Conisbro’ Parish Council – The Denaby Allotments

March 1905

Mexborough & Swinton Times. March 4th, 1095.

Conisbro’ Parish Council
The Denaby Allotments

An ordinary monthly meeting was held in the Station Road Infants School on Wednesday evening, when there were present Mr. John Brocklesby, the chairman, who presided, along with Mr. H. Baker, Mr. T. Bagdin, Mr. H. L. Smechurst, Mr. G. Smithson, Mr. W. Wilson, Mr. H. Wray, Mr. T. W. Norwood, with the clerk, Mr. J. Hawksworth, and cemetery caretaker, Mr. A. Hodgson.

Mr. Mosby called the Council’s attention to the fact that about six years ago a resolution was passed by the Parish Council to the effect that persons who purchased graves and afterwards ceased to reside in the parish, should not be charged double fees if the graves were re-opened. A gentleman who had removed from Conisboro’ to Denaby had complained to him of having had to pay double fees.

The Clerk stated that he had always tried to act according to the rules, and it was of no advantage to him to charge double fees. Perhaps the case mentioned by Mr. Mosby was not one of re-opening.

Mr. Mosby remarked that the gentleman to whom he referred formerly resided in the parish; he had removed only the width of his house.

The Chairman said Mr. Mosby had the grant of right, and ascertain the amount charged. If anything was wrong the case could be brought before the Council.

Mr. Wilson pointed out that the interment for which the grave was reopened must be of a member of the purchaser’s family.

No action was taken by the Council.


The allotment question concerning New Conisboro’ was next discussed, several gentlemen, householders at New Conisboro’, who were desirous of becoming holders, attending before the meeting.

Mr. Wray asked if anything had been done regarding the furtherance of the negotiations, as the men who would become holders were desirous of commencing to lay the plots out.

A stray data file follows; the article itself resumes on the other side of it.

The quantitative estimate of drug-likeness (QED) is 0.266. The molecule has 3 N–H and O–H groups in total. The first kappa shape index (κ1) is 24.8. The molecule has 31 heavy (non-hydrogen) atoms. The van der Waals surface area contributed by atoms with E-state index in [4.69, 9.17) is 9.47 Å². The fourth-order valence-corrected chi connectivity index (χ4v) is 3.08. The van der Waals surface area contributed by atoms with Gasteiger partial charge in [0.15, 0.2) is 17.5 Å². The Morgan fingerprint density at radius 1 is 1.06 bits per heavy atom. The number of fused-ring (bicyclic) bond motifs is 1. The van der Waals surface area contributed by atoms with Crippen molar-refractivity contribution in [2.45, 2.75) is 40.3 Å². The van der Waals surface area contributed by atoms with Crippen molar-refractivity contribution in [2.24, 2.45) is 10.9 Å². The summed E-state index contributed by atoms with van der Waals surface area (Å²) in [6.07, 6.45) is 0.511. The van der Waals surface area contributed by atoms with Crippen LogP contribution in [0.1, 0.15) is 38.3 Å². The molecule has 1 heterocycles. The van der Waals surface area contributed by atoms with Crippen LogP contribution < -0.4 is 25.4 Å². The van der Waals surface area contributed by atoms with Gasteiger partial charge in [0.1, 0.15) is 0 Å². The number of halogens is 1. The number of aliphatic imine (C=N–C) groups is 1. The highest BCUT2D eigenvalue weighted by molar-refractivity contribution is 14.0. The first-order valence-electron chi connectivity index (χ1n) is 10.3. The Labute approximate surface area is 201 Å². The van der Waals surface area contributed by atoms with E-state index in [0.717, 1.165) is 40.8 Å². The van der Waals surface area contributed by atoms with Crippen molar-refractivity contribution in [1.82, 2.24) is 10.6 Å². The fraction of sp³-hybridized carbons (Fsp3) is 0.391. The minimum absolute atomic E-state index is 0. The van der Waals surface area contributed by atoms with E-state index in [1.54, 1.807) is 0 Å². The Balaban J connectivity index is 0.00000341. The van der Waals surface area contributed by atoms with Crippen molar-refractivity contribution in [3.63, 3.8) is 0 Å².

A draft agreement which had been drawn up, between Mr. F. J. O. Montagu, of Melton Hall, and the Parish Council, was considered, and a further amendment concerning the fencing of the ground, was put forward.

A proposition was put forward by Mr. Wray that the agreement be submitted to Mr. Frank Allen, solicitor, of Doncaster, on behalf of the Parish Council. The fencing was estimated to cost about £30, therefore it would be better to spend £5 on legal advice than risk the loss of a greater sum. They were not solicitors.

Mr. Norwood said the terms read out were those of the landlord, and the Council must either accept them or refuse them. Mr Smithson seconded, and this was agreed to.

The Clerk: I shall not have the allotments.

Mr. Wray: What do you mean?

The clerk: I shall resign.
Mr. Wray: You won’t have the allotments?
The Clerk: I am straight in what I say.
The Chairman: You must not tell the Council you will not.
The Clerk: I shall not.
The Chairman: It is no use us coming here and wasting our time.
The Clerk: Well, I will write tomorrow. I tell you candidly I won’t have the allotments.
Mr. Wray: What do you mean? Do you mean you won’t collect the rents?
The Clerk: That is so.
Mr. Wray: But according to the minute in the minute book they must pay the rent here, and apply here for the allotments.
The matter dropped.

Mr. Baker asked a question as to who were the persons who were entitled to become allotment holders. He noticed that a tradesman in Conisboro’ had two lots whilst a clerk was not an artisan?
Mr. Wilson pointed out that Alpine, although a tradesman, followed the occupation of a miner, too. The Clerk presented the accounts relating to the Conisboro’ allotments, which showed a deficit of £13 9s. 9d. There were several persons who had not yet paid, and the Council hoped they would discharge their liability at the earliest opportunity.